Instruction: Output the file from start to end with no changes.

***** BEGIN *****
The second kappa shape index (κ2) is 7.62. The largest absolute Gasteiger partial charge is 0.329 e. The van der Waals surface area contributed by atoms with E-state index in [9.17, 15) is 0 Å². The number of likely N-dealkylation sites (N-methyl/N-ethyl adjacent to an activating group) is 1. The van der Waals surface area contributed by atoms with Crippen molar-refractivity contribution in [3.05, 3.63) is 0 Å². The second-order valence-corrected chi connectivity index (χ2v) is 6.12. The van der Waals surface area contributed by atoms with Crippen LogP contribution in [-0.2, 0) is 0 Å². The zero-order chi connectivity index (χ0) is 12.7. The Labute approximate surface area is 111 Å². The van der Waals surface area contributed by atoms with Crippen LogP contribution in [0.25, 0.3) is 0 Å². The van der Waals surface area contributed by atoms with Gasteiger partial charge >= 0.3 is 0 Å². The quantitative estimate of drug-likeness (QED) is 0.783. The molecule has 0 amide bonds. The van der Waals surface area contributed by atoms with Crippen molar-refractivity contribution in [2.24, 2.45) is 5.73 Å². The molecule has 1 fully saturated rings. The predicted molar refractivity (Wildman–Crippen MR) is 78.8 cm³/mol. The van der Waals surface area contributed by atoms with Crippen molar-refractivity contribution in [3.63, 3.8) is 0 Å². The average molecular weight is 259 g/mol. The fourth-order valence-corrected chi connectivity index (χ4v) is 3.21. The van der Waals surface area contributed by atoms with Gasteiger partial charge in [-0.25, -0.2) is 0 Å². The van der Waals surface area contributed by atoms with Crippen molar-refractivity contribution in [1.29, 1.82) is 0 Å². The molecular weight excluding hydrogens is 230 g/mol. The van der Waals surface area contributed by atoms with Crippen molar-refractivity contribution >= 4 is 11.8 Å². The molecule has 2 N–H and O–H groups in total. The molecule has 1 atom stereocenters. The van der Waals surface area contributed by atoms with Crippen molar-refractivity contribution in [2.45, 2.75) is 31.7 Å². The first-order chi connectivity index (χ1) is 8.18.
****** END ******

The second kappa shape index (κ2) is 7.62. The largest absolute Gasteiger partial charge is 0.329 e. The van der Waals surface area contributed by atoms with E-state index in [9.17, 15) is 0 Å². The number of likely N-dealkylation sites (N-methyl/N-ethyl adjacent to an activating group) is 1. The van der Waals surface area contributed by atoms with Crippen molar-refractivity contribution in [3.05, 3.63) is 0 Å². The second-order valence-corrected chi connectivity index (χ2v) is 6.12. The van der Waals surface area contributed by atoms with Crippen LogP contribution in [-0.2, 0) is 0 Å². The zero-order chi connectivity index (χ0) is 12.7. The Labute approximate surface area is 111 Å². The van der Waals surface area contributed by atoms with Crippen LogP contribution in [0.25, 0.3) is 0 Å². The van der Waals surface area contributed by atoms with Gasteiger partial charge >= 0.3 is 0 Å². The quantitative estimate of drug-likeness (QED) is 0.783. The molecule has 0 amide bonds. The van der Waals surface area contributed by atoms with Crippen molar-refractivity contribution in [2.24, 2.45) is 5.73 Å². The molecule has 1 fully saturated rings. The predicted molar refractivity (Wildman–Crippen MR) is 78.8 cm³/mol. The van der Waals surface area contributed by atoms with Crippen molar-refractivity contribution in [3.63, 3.8) is 0 Å². The average molecular weight is 259 g/mol. The fourth-order valence-corrected chi connectivity index (χ4v) is 3.21. The van der Waals surface area contributed by atoms with Gasteiger partial charge in [-0.25, -0.2) is 0 Å². The van der Waals surface area contributed by atoms with Crippen molar-refractivity contribution in [1.29, 1.82) is 0 Å². The molecular weight excluding hydrogens is 230 g/mol. The van der Waals surface area contributed by atoms with Crippen molar-refractivity contribution >= 4 is 11.8 Å². The molecule has 2 N–H and O–H groups in total. The molecule has 1 atom stereocenters. The van der Waals surface area contributed by atoms with Crippen molar-refractivity contribution in [2.45, 2.75) is 31.7 Å². The first-order chi connectivity index (χ1) is 8.18.